The first baby teeth to fall out are the lower central incisors. The adult central incisors tend to erupt around the same time as the first permanent molars around age 6-7.

Usually, people have lost all of their baby teeth by around the age of 14.

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How does tooth enamel last a lifetime?

If we cut our skin or break a bone, these tissues will repair themselves; our bodies are excellent at recovering from injury.

Tooth enamel, however, cannot regenerate, and the oral cavity is a hostile environment.

Every mealtime, enamel is put under incredible stress; it also weathers extreme changes in both pH and temperature.

Despite this adversity, the tooth enamel that we develop as a child remains with us throughout our days.

Researchers have long been interested in how enamel manages to stay functional and intact for a lifetime.

As one of the authors of the latest study, Prof. Pupa Gilbert from the University of Wisconsin–Madison puts it, «How does it prevent catastrophic failure?»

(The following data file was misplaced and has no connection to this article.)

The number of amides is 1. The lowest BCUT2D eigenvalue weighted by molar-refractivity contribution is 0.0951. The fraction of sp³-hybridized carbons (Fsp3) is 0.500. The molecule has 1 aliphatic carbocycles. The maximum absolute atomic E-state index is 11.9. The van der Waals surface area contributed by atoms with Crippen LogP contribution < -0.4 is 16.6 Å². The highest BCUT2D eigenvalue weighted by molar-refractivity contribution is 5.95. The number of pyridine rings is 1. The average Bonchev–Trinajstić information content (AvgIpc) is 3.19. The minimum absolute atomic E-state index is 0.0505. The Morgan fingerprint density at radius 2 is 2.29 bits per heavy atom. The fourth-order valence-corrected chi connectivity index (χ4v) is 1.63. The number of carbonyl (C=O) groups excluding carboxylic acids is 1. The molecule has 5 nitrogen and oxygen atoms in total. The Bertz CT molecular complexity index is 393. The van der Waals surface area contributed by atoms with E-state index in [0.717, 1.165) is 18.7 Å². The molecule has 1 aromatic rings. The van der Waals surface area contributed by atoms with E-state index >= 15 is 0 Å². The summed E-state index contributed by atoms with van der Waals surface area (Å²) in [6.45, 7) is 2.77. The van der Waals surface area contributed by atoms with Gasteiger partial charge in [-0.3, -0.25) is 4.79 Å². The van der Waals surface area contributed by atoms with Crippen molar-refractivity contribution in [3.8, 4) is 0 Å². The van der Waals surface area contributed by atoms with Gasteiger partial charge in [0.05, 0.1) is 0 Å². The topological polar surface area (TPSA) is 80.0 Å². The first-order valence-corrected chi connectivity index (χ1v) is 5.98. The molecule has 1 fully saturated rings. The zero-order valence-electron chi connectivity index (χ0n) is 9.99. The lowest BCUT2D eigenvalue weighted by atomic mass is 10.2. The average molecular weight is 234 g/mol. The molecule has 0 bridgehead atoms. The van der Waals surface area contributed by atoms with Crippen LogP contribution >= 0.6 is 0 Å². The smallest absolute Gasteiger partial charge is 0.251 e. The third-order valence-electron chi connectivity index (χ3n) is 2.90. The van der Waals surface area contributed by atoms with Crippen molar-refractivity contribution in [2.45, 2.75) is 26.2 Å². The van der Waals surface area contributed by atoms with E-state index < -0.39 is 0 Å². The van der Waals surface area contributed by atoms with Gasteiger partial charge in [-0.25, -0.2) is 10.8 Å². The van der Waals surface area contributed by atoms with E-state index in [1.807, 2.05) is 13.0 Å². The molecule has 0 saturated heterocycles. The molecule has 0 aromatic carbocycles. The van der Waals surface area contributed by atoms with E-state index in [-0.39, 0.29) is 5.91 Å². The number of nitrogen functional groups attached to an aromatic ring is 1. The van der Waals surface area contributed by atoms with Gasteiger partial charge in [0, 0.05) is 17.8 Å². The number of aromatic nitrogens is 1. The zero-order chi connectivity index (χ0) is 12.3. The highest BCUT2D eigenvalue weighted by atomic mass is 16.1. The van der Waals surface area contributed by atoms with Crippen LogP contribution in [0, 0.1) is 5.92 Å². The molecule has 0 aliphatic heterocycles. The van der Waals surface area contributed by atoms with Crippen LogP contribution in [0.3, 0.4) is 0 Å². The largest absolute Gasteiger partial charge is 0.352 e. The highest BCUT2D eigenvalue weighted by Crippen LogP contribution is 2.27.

The secrets of enamel

With assistance from researchers at the Massachusetts Institute of Technology (MIT) in Cambridge and the University of Pittsburgh, PA, Prof. Gilbert took a detailed look at the structure of enamel.

The team of scientists has now published the results of its study in the journal Nature Communications.

Enamel is made up of so-called enamel rods, which consist of hydroxyapatite crystals. These long, thin enamel rods are around 50 nanometers wide and 10 micrometers long.

By using cutting edge imaging technology, the scientists could visualize how individual crystals in tooth enamel are aligned. The technique, which Prof. Gilbert designed, is called polarization-dependent imaging contrast (PIC) mapping.

Before the advent of PIC mapping, it was impossible to study enamel with this level of detail. «[Y]ou can measure and visualize, in color, the orientation of individual nanocrystals and see many millions of them at once,» explains Prof. Gilbert.